On the last day of their annual legislative session, Florida lawmakers unanimously passed the most significant legislation to impact homeschool families in years.
House bill 731 would rein in school districts’ inquiries to parents who start home education programs. The legislation came in response to concerns among parents that districts were adding hurdles for homeschool registration. That likely contributed to a decline in homeschooling in some districts, even though state statistics show its popularity is growing statewide.
Home education advocates proposed similar legislation multiple times, but it did not pass until this year. The bill now heads to Gov. Rick Scott.Florida law requires homeschoolers to register with their local school districts. They must send a signed notice of intent to the school district superintendent with the students’ names, birthdates and addresses. The bill would bar districts from requiring other information from parents. It would also clarify that a home education program is not a school district program.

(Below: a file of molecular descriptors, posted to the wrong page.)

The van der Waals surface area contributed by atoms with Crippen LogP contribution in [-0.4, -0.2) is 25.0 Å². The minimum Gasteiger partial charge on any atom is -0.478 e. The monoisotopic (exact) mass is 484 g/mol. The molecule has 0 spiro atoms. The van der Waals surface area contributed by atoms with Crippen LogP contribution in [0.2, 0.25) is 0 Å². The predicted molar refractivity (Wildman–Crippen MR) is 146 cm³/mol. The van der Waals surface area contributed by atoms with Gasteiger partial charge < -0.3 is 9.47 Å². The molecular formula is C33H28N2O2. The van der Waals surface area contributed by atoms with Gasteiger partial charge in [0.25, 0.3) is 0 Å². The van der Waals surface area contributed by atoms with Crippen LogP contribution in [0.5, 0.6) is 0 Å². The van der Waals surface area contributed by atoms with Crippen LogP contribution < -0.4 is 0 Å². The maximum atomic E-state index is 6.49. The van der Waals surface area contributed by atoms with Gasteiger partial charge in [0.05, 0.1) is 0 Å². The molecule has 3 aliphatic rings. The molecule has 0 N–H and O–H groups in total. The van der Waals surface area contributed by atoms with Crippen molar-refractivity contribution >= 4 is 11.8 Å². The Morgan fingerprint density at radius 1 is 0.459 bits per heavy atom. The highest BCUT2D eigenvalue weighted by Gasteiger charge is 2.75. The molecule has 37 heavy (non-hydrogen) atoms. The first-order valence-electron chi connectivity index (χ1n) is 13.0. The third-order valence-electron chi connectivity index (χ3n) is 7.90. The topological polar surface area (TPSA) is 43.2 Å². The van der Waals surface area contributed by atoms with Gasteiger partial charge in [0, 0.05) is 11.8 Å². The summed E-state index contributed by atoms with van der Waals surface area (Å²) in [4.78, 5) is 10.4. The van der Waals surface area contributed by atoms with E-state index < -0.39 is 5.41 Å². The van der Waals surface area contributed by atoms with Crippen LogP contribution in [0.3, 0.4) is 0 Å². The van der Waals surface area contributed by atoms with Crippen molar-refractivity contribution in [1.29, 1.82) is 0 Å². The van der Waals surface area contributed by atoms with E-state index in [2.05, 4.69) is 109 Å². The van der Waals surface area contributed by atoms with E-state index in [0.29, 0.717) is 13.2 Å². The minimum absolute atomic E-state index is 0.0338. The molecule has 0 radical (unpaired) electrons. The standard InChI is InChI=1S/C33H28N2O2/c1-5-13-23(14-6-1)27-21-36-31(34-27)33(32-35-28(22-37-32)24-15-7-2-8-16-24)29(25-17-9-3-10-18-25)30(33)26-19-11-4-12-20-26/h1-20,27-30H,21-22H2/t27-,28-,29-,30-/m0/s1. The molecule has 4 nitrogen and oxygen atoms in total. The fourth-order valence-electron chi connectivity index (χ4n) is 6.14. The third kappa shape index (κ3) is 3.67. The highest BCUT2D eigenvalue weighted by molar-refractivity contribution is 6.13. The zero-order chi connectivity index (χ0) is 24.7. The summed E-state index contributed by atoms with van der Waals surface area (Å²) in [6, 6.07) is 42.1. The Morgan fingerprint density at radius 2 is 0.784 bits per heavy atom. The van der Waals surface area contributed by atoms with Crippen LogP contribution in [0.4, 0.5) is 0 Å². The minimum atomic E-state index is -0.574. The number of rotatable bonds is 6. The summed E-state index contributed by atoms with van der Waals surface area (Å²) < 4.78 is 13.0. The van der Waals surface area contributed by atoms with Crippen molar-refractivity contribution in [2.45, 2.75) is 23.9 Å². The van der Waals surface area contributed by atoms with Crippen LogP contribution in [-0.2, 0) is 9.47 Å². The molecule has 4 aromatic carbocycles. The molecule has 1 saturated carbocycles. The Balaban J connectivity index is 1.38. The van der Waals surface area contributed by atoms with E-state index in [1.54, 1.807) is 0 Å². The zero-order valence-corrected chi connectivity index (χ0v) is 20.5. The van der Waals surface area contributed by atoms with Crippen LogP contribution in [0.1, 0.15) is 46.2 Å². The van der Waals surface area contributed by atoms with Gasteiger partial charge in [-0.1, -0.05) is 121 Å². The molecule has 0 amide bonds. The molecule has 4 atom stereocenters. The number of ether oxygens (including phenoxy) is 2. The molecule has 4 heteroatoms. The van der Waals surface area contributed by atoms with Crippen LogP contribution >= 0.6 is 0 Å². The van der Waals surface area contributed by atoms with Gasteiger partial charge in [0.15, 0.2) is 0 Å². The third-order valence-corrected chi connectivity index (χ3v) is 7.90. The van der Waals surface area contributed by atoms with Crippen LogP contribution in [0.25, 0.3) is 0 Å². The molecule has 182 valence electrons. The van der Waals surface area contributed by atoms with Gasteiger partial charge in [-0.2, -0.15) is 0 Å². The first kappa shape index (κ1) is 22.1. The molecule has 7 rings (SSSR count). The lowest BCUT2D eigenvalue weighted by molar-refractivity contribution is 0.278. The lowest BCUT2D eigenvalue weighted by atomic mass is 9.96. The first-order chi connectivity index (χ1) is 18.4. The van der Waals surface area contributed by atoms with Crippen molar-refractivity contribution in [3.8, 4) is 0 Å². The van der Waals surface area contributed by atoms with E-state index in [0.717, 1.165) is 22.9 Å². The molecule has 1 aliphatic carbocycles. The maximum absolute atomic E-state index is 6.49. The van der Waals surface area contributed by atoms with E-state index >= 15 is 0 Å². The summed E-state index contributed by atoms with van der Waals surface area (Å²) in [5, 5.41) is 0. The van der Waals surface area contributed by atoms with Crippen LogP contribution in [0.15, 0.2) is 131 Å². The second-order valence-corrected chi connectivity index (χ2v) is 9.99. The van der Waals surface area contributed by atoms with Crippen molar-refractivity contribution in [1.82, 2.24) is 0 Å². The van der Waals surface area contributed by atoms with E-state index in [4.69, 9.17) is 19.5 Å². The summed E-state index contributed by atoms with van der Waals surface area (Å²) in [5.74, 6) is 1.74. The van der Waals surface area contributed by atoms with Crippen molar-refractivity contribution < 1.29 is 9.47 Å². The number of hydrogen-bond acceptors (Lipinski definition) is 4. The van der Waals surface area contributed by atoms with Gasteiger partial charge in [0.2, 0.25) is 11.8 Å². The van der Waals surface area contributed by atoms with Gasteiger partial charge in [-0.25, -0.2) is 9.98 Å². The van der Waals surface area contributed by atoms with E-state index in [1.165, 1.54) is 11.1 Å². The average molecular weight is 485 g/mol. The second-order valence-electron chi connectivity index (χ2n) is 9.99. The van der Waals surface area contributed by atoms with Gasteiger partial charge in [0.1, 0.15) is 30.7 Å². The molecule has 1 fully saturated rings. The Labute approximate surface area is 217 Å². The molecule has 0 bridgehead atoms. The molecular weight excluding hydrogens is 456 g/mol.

The statute does not require parents to provide proof of residency and a birth certificate. However, the Miami-Dade School Board adopted a policy requiring parents to provide those documents. And parents have complained of similar practices in other counties, including Broward, Hillsborough and St. Lucie.
TJ Schmidt, staff attorney at the Home School Legal Defense Association, said in an email he is hopeful that clarifying the law would stop school districts from making unnecessary demands of parents who choose to teach their children at home.
In previous years the Legislature considered similar bills, but they stalled in the Senate.
The bill initially included an amendment by Sen. Jeff Brandes, R-St. Petersburg, that would have expanded a mastery-based learning program and created a new education savings account program to support struggling readers who attend public schools.
But Baxley took that language out of the bill after other senators began filing amendments that threatened to change the overall focus.
“We decided to clean everything off and do our original bill, and that’s where we are headed,” Baxley said Thursday.
The bill would also allow home education students to sign up for district career and technical education programs. Districts could receive state funding for students who sign up for those courses.
Rep. Jennifer Sullivan, R-Mount Dora, the sponsor of HB 731, said Friday there’s only one difference between the final version of the bill and the version the House passed last month. It would no longer expand homeschoolers’ access to dual enrollment courses. But those measures are included a wide-ranging education bill, HB 7055, which also awaits the governor’s signature.